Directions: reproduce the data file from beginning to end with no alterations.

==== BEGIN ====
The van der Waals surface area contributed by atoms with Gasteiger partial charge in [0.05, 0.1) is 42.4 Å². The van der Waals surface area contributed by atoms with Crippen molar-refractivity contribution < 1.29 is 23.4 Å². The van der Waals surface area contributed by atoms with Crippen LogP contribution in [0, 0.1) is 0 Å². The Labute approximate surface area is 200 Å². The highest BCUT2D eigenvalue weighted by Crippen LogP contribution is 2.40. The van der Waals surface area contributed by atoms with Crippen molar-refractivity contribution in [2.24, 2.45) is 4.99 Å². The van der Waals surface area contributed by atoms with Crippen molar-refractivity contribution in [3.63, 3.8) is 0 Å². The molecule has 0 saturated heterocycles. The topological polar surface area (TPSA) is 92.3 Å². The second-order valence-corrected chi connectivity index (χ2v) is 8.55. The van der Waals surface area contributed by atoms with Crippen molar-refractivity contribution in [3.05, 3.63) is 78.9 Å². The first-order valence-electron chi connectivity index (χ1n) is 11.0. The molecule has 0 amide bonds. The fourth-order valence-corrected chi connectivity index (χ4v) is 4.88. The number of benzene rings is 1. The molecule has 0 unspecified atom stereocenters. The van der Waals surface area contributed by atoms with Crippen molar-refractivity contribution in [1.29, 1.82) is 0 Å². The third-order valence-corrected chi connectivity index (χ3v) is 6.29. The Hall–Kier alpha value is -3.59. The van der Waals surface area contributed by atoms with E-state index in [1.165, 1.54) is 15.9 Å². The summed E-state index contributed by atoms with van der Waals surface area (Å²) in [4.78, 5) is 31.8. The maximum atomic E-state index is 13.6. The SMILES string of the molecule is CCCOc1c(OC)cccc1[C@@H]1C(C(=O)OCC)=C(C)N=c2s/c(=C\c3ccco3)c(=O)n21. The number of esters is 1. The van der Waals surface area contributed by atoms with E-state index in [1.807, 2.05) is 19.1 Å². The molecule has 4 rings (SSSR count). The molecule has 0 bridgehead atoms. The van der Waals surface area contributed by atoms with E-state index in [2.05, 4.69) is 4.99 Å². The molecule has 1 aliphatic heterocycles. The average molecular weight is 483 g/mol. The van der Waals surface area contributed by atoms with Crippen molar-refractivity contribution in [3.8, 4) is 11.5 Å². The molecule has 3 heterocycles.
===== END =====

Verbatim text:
The van der Waals surface area contributed by atoms with Gasteiger partial charge in [0.05, 0.1) is 42.4 Å². The van der Waals surface area contributed by atoms with Crippen molar-refractivity contribution < 1.29 is 23.4 Å². The van der Waals surface area contributed by atoms with Crippen LogP contribution in [0, 0.1) is 0 Å². The Labute approximate surface area is 200 Å². The highest BCUT2D eigenvalue weighted by Crippen LogP contribution is 2.40. The van der Waals surface area contributed by atoms with Crippen molar-refractivity contribution in [2.24, 2.45) is 4.99 Å². The van der Waals surface area contributed by atoms with Crippen molar-refractivity contribution in [3.63, 3.8) is 0 Å². The molecule has 0 saturated heterocycles. The topological polar surface area (TPSA) is 92.3 Å². The second-order valence-corrected chi connectivity index (χ2v) is 8.55. The van der Waals surface area contributed by atoms with Crippen molar-refractivity contribution in [3.05, 3.63) is 78.9 Å². The first-order valence-electron chi connectivity index (χ1n) is 11.0. The molecule has 0 amide bonds. The fourth-order valence-corrected chi connectivity index (χ4v) is 4.88. The number of benzene rings is 1. The molecule has 0 unspecified atom stereocenters. The van der Waals surface area contributed by atoms with Crippen molar-refractivity contribution in [1.29, 1.82) is 0 Å². The third-order valence-corrected chi connectivity index (χ3v) is 6.29. The Hall–Kier alpha value is -3.59. The van der Waals surface area contributed by atoms with E-state index in [1.165, 1.54) is 15.9 Å². The summed E-state index contributed by atoms with van der Waals surface area (Å²) in [4.78, 5) is 31.8. The maximum atomic E-state index is 13.6. The SMILES string of the molecule is CCCOc1c(OC)cccc1[C@@H]1C(C(=O)OCC)=C(C)N=c2s/c(=C\c3ccco3)c(=O)n21. The number of esters is 1. The van der Waals surface area contributed by atoms with E-state index in [1.807, 2.05) is 19.1 Å². The molecule has 4 rings (SSSR count). The molecule has 0 bridgehead atoms. The van der Waals surface area contributed by atoms with E-state index in [2.05, 4.69) is 4.99 Å². The molecule has 1 aliphatic heterocycles. The average molecular weight is 483 g/mol. The van der Waals surface area contributed by atoms with Crippen molar-refractivity contribution in [3.8, 4) is 11.5 Å². The molecule has 3 heterocycles.